LONDON (Reuters) - The pound fell versus the dollar on Tuesday after an incoming Bank of England policymaker expressed caution over Britain’s readiness for higher interest rates and uncertainty over the impact of Brexit on the economy.
Sterling fell as much as half a percent as economics professor John Haskel, whose views are relatively unknown and who replaces a policymaker who has called for higher interest rates, spoke to the British parliament’s Treasury Select Committee.
“For me, the ‘depending on Brexit negotiations there may be at least a temporary lull in the economy’ speaks volumes,” said Neil Jones, head of FX hedge fund sales at Mizuho, referring to Haskel’s comments.
Jones said the comments suggested Haskel was more likely to vote to hold interest rates than to raise them, possibly shifting the BoE voting pattern back in favour of the doves.
Sterling had enjoyed a bounce off 7-month lows after a Bank of England meeting last week raised expectations of a rate rise in the coming months. But the rally has proved short-lived.
The pound fell to $1.3208, still above the 7-month low of $1.3102 plumbed last week, before settling at $1.3244, down 0.3 percent on the day.
Sterling also fell to a nine-day low versus the euro of 88.120 pence as Haskel spoke before rising to trade flat.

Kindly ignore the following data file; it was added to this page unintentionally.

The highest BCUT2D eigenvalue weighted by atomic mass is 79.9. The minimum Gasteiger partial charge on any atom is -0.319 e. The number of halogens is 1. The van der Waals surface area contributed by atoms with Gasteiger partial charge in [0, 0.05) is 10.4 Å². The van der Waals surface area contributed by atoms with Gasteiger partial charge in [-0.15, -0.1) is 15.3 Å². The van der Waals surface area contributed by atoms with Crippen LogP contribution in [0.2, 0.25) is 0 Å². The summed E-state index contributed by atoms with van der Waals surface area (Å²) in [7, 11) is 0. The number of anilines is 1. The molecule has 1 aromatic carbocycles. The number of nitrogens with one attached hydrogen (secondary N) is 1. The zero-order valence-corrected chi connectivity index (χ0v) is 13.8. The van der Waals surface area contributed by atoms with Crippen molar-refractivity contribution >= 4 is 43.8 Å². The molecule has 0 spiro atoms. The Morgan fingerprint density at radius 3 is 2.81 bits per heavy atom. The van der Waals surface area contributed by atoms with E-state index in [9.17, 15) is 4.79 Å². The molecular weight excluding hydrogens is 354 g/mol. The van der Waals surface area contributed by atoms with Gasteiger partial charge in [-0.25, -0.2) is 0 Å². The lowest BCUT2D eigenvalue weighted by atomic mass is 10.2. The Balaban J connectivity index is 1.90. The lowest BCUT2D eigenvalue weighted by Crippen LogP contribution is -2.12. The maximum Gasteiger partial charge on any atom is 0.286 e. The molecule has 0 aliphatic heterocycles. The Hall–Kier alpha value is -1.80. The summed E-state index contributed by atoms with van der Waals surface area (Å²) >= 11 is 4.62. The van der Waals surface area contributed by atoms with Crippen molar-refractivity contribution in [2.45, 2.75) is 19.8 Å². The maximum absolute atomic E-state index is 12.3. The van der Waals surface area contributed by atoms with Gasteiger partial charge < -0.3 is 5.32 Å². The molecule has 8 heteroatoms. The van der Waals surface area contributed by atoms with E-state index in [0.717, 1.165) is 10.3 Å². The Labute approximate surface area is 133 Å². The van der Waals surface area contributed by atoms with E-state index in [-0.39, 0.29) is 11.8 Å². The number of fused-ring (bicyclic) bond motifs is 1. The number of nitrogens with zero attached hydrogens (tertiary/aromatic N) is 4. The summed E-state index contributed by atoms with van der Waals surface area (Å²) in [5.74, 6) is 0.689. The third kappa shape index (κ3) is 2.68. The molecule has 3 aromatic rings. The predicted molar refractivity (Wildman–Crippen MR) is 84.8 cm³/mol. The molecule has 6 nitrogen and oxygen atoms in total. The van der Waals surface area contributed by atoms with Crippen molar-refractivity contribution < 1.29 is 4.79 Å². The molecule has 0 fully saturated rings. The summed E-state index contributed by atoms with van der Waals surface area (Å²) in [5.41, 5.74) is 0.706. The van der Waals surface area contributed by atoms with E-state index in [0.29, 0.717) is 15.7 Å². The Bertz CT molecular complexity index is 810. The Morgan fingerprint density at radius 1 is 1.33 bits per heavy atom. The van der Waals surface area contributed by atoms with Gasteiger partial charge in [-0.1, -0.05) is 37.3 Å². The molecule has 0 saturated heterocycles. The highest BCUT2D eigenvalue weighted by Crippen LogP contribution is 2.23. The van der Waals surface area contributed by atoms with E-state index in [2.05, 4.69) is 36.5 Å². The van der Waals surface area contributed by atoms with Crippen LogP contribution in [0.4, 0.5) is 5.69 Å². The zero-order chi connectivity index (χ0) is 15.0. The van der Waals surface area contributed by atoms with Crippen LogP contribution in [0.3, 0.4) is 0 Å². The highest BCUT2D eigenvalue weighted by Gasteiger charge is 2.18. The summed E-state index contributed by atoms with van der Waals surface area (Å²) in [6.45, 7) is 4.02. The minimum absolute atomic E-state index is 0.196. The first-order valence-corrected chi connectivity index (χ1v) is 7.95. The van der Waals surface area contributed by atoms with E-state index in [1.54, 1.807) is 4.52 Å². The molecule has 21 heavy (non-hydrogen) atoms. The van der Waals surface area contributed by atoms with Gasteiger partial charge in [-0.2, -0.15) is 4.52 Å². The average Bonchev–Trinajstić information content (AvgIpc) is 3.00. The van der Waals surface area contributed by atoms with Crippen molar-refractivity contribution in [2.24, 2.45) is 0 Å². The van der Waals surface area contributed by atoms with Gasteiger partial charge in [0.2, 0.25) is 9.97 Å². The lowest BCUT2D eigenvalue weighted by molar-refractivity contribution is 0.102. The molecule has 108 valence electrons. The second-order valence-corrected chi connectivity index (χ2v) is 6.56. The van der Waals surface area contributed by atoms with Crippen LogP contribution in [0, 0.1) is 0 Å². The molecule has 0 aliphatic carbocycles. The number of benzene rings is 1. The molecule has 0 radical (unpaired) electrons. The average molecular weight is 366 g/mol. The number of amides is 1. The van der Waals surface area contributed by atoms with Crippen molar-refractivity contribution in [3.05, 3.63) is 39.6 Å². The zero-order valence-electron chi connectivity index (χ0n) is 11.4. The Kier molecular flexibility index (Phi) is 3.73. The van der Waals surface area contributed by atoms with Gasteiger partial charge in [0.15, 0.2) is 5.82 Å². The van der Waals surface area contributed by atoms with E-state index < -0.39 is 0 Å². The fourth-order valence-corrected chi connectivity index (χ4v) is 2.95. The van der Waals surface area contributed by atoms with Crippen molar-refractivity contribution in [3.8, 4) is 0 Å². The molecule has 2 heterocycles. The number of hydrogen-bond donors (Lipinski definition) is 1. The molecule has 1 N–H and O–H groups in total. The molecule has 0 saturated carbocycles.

The pound had been one of the best-performing currencies in 2018, but weak economic data and a surge in the dollar have erased all of its gains for this year. It is headed for its weakest quarter since that of the Brexit referendum in 2016.
The British currency had already been under pressure on Tuesday as concerns about a growing trade conflict between the United States and other major economies limited investors’ appetite for risk.
Sterling traders were also refraining from taking out big positions before a European Union leaders’ summit later this week.
The summit means the focus for much of the trading sessions this week will be on Britain’s efforts to agree a deal with the EU on the shape of the trading relationship after their divorce.
“If the spreading weakness of global equity markets reflects a dawning realisation that the economic cost of a trade dispute is significant, then it should be no surprise that concern is growing about the impact of leaving the single market,” said Kit Juckes, a currencies strategist at Societe Generale.
Juckes said he found it difficult to be cheerful about the outlook for sterling. Rate differentials between Britain and the United States suggested a lower pound and the currency has also failed to capitalise on euro weakness caused by a more dovish European Central Bank.
GDP data for the first quarter on Friday will also give some indication on how Britain’s economy is faring.
Markets see more than a 50 percent likelihood of the BoE raising interest rates in August by 25 basis points and around a 90 percent chance of a rate increase by the end of 2018.
Reporting by Tommy Wilkes and Tom Finn; Editing by Jon Boyle and David Stamp